An incision will be made in the aorta. The damaged valve will be cut out and a new valve will be sewn into place. The aorta will then be sewn back together. The heart will be started up again and the heart-lung machine will be removed. The breastbone will be wired together. The skin incision in the chest will be sewn back together.
After the Procedure
You will be monitored in an intensive care unit after surgery. When you awaken, you will notice that you are attached to a number of devices, including:
- Monitors to track your heart rate, breathing rate, blood pressure, and the percentage of oxygen in your bloodstream
- A ventilator tube in your mouth and lungs to breathe for you, or an oxygen mask or tube to give you extra oxygen
- Tubes to drain extra fluid from your chest
- A tube that goes into your nose and down to your stomach to drain your stomach of excess fluid and gas
- A catheter in your bladder to drain urine
- An IV to provide fluids, electrolytes, and pain medications directly into a vein
How Long Will It Take?
About 2-4 hours
How Much Will It Hurt?
Anesthesia will block pain during the surgery. The incision in the chest and breastbone will cause pain after the surgery. You will be given pain medication.
Average Hospital Stay
The usual length of stay is 5-7 days. The length of stay will depend on your overall health and your recovery progress. Your doctor may choose to keep you longer if complications occur.
At the Hospital
You will usually be in the intensive care unit for 1-2 days. Then you will be moved to a regular hospital room, where you will stay for several more days. You will be allowed to walk soon after your surgery.
You may be given a device called an incentive spirometer. You will be asked to use it every couple of hours during the day. This helps keep your lungs as open as possible. This can help you avoid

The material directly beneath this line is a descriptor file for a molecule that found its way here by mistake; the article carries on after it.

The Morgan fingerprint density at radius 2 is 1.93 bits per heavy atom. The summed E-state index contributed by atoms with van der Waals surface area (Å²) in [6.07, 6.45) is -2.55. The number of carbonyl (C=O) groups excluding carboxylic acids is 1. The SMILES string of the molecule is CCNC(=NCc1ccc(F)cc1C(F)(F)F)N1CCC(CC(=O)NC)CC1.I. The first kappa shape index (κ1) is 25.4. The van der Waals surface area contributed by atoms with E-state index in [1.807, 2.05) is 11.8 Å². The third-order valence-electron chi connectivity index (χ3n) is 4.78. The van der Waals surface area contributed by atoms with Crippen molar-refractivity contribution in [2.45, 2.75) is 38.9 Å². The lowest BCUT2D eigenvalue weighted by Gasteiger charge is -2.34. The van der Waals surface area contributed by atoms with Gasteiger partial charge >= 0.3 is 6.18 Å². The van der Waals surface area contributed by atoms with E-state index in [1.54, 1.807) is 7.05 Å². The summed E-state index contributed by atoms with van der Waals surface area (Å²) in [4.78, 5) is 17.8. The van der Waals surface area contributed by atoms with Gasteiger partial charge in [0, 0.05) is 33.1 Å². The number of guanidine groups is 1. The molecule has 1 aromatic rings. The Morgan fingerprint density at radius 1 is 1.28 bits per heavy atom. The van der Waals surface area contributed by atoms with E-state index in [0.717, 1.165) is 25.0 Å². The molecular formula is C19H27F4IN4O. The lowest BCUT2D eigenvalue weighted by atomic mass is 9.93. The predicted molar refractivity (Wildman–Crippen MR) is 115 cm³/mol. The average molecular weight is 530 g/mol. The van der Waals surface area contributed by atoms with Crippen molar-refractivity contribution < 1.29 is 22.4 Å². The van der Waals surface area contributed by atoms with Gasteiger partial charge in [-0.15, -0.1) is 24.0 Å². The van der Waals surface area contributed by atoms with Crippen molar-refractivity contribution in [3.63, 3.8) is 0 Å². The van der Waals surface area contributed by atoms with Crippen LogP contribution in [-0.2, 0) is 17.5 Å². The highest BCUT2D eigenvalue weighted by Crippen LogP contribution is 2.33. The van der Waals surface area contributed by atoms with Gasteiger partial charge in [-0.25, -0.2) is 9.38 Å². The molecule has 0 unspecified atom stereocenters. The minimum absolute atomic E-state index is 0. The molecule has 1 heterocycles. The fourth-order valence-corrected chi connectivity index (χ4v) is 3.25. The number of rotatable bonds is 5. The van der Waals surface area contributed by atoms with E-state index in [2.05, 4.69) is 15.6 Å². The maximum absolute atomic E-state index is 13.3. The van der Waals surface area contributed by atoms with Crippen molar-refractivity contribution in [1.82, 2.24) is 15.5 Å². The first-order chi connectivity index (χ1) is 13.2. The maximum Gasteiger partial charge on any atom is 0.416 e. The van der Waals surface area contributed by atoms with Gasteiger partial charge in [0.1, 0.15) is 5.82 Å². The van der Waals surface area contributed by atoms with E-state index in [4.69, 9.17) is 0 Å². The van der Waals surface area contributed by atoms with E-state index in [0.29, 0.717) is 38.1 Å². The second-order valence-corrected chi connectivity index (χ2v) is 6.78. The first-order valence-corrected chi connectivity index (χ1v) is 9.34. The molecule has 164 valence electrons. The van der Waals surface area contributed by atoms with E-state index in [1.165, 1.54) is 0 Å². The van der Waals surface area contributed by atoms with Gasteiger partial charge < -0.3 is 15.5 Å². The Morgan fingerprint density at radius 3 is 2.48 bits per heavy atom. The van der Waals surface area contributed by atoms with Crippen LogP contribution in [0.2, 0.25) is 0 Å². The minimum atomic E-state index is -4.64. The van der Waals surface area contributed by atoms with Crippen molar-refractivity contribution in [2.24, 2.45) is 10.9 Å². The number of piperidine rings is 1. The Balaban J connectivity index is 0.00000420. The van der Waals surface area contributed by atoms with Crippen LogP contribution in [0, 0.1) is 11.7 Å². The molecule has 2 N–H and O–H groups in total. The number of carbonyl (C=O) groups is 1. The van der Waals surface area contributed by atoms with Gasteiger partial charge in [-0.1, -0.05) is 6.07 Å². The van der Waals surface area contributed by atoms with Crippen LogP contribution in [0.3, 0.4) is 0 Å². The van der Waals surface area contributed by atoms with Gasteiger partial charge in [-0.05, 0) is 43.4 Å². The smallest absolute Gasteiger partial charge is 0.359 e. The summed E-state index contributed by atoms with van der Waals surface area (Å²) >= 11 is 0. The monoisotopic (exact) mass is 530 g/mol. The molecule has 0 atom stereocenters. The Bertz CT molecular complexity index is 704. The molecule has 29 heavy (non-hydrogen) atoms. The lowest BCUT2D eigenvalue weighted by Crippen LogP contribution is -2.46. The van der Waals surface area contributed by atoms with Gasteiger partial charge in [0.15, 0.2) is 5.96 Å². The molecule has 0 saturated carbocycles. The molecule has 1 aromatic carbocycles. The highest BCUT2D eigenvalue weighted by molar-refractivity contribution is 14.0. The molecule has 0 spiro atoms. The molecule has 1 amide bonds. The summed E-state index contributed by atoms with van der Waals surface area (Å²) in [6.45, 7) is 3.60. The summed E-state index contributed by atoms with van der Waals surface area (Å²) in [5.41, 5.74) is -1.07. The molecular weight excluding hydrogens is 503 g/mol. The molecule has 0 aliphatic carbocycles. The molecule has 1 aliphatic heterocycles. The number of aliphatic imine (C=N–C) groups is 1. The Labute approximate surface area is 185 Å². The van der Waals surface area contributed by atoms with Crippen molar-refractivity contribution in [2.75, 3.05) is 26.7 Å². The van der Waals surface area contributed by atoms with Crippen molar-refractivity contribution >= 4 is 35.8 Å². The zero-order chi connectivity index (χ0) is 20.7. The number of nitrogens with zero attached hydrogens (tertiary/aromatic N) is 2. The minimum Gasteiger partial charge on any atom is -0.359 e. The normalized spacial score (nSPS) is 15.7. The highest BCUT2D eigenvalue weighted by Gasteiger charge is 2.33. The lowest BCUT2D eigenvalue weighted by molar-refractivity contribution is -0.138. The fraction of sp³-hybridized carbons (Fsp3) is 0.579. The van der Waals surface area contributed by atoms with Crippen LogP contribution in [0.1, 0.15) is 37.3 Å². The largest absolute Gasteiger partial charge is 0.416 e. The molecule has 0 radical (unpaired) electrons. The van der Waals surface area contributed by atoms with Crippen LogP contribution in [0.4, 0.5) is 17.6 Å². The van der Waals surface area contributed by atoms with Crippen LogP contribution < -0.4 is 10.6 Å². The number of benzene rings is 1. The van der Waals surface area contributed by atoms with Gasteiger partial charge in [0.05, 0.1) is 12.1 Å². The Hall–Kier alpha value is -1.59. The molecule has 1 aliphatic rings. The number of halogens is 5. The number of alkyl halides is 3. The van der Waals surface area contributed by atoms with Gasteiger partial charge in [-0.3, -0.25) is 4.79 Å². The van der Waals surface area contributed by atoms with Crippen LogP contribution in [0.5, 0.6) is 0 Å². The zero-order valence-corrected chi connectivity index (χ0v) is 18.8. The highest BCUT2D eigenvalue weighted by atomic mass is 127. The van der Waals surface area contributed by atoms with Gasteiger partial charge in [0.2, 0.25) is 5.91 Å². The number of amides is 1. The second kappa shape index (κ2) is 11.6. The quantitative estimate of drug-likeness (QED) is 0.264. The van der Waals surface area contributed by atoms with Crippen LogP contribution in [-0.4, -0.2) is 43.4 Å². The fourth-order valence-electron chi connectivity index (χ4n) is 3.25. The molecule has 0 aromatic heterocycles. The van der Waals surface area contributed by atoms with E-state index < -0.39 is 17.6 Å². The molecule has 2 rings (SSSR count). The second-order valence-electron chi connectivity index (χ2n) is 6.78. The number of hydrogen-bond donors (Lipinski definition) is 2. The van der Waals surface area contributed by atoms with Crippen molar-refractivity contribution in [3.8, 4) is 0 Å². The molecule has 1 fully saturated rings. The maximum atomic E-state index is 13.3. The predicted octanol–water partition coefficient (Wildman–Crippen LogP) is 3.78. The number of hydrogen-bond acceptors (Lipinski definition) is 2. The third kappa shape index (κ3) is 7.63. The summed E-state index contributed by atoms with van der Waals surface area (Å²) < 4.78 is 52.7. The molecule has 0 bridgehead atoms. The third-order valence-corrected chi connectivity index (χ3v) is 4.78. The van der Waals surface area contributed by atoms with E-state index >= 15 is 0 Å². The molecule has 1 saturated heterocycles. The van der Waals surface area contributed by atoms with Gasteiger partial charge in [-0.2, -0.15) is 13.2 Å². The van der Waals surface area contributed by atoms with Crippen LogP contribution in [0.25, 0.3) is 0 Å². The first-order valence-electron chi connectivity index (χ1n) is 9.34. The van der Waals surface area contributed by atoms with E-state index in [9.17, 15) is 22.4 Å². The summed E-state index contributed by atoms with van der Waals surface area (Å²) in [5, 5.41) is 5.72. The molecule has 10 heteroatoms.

During your stay, the hospital staff will take steps to reduce your chance of infection such as:
- Washing their hands
- Wearing gloves or masks
- Keeping your incisions covered
There are also steps you can take to reduce your chances of infection such as:
- Washing your hands often and reminding visitors and healthcare providers to do the same
- Reminding your healthcare providers to wear gloves or masks
- Not allowing others to touch your incisions
You can expect to be able to resume your normal activities within about 6 weeks of surgery. You should follow your doctor’s directions regarding when you can begin to drive, exercise, lift things, and exert yourself.
- If you have a mechanical valve, you will have to take blood-thinning medications for the rest of your life. They are needed to keep clots from forming around the valve.
- Depending on the type of valve you have, you will need to take an antibiotic whenever you have dental procedures or certain surgical procedures.
- You may be referred to cardiac rehabilitation. This can help you regain normal functioning and reduce the chance of future problems.
Call Your Doctor
It is important to monitor your recovery. Alert your doctor to any problems. If any of the following occur, call your doctor:
- Signs of infection, including fever and chills
- Redness, swelling, increasing pain, excessive bleeding, or any discharge from the incision site
- Shortness of breath, lightheadedness, or fainting
- Cough or chest pain
- Persistent nausea or vomiting
- Pain that you cannot control with the medications you were given
- Difficulty urinating, or pain, burning, frequency, urgency, or bleeding with urination
- Pain or swelling in your feet, calves, or legs
If you think you have an emergency, call for emergency medical services right away.
Aortic valve replacement. NHS website. Available at: http://www.nhs.uk/conditions/aorticvalvereplacement/Pages/Whatisitpage.aspx. Accessed September 14, 2020.
Aortic valve surgery. Cleveland Clinic website. Available at: https://my.clevelandclinic.org/health/articles/aortic-valve-surgery. Accessed September 14, 2020.
Valve repair or replacement. Texas Heart Institute website. Available at: http://www.texasheart.org/HIC/Topics/Proced/vsurg.cfm. Accessed September 14, 2020.
Last reviewed September 2020 by
EBSCO Medical Review Board
Michael J. Fucci, DO, FACC
Last Updated: 9/15/2020